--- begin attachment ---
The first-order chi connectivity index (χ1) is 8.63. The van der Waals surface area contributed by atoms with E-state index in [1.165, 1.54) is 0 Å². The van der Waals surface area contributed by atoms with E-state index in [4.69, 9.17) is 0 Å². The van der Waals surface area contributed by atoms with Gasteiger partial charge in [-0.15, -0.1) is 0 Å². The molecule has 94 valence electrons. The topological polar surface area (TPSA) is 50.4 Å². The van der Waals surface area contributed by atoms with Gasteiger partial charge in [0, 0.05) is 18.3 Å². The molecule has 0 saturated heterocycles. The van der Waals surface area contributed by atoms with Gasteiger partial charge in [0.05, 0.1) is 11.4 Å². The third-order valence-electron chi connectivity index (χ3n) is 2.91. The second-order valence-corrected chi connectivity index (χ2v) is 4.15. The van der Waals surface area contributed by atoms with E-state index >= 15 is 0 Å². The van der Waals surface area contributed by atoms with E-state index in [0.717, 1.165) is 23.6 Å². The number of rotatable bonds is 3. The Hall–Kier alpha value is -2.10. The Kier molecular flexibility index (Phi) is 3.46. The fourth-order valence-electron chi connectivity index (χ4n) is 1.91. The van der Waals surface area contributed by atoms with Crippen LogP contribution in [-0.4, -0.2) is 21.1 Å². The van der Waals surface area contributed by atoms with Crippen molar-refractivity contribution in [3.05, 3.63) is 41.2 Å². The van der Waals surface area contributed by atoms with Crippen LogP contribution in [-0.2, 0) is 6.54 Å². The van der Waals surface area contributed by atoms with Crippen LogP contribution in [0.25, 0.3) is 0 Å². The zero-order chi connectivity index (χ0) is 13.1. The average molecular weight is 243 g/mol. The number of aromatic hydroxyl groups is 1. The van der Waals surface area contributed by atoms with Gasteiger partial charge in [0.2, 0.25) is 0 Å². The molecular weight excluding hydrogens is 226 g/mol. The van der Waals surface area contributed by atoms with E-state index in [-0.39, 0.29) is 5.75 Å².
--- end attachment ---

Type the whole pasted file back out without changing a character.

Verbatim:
The first-order chi connectivity index (χ1) is 8.63. The van der Waals surface area contributed by atoms with E-state index in [1.165, 1.54) is 0 Å². The van der Waals surface area contributed by atoms with E-state index in [4.69, 9.17) is 0 Å². The van der Waals surface area contributed by atoms with Gasteiger partial charge in [-0.15, -0.1) is 0 Å². The molecule has 94 valence electrons. The topological polar surface area (TPSA) is 50.4 Å². The van der Waals surface area contributed by atoms with Gasteiger partial charge in [0, 0.05) is 18.3 Å². The molecule has 0 saturated heterocycles. The van der Waals surface area contributed by atoms with Gasteiger partial charge in [0.05, 0.1) is 11.4 Å². The third-order valence-electron chi connectivity index (χ3n) is 2.91. The second-order valence-corrected chi connectivity index (χ2v) is 4.15. The van der Waals surface area contributed by atoms with E-state index >= 15 is 0 Å². The van der Waals surface area contributed by atoms with E-state index in [0.717, 1.165) is 23.6 Å². The number of rotatable bonds is 3. The Hall–Kier alpha value is -2.10. The Kier molecular flexibility index (Phi) is 3.46. The fourth-order valence-electron chi connectivity index (χ4n) is 1.91. The van der Waals surface area contributed by atoms with Crippen LogP contribution in [-0.4, -0.2) is 21.1 Å². The van der Waals surface area contributed by atoms with Crippen molar-refractivity contribution in [3.05, 3.63) is 41.2 Å². The van der Waals surface area contributed by atoms with Crippen LogP contribution in [-0.2, 0) is 6.54 Å². The van der Waals surface area contributed by atoms with Crippen LogP contribution in [0.25, 0.3) is 0 Å². The zero-order chi connectivity index (χ0) is 13.1. The average molecular weight is 243 g/mol. The number of aromatic hydroxyl groups is 1. The van der Waals surface area contributed by atoms with Gasteiger partial charge in [0.2, 0.25) is 0 Å². The molecular weight excluding hydrogens is 226 g/mol. The van der Waals surface area contributed by atoms with E-state index in [-0.39, 0.29) is 5.75 Å².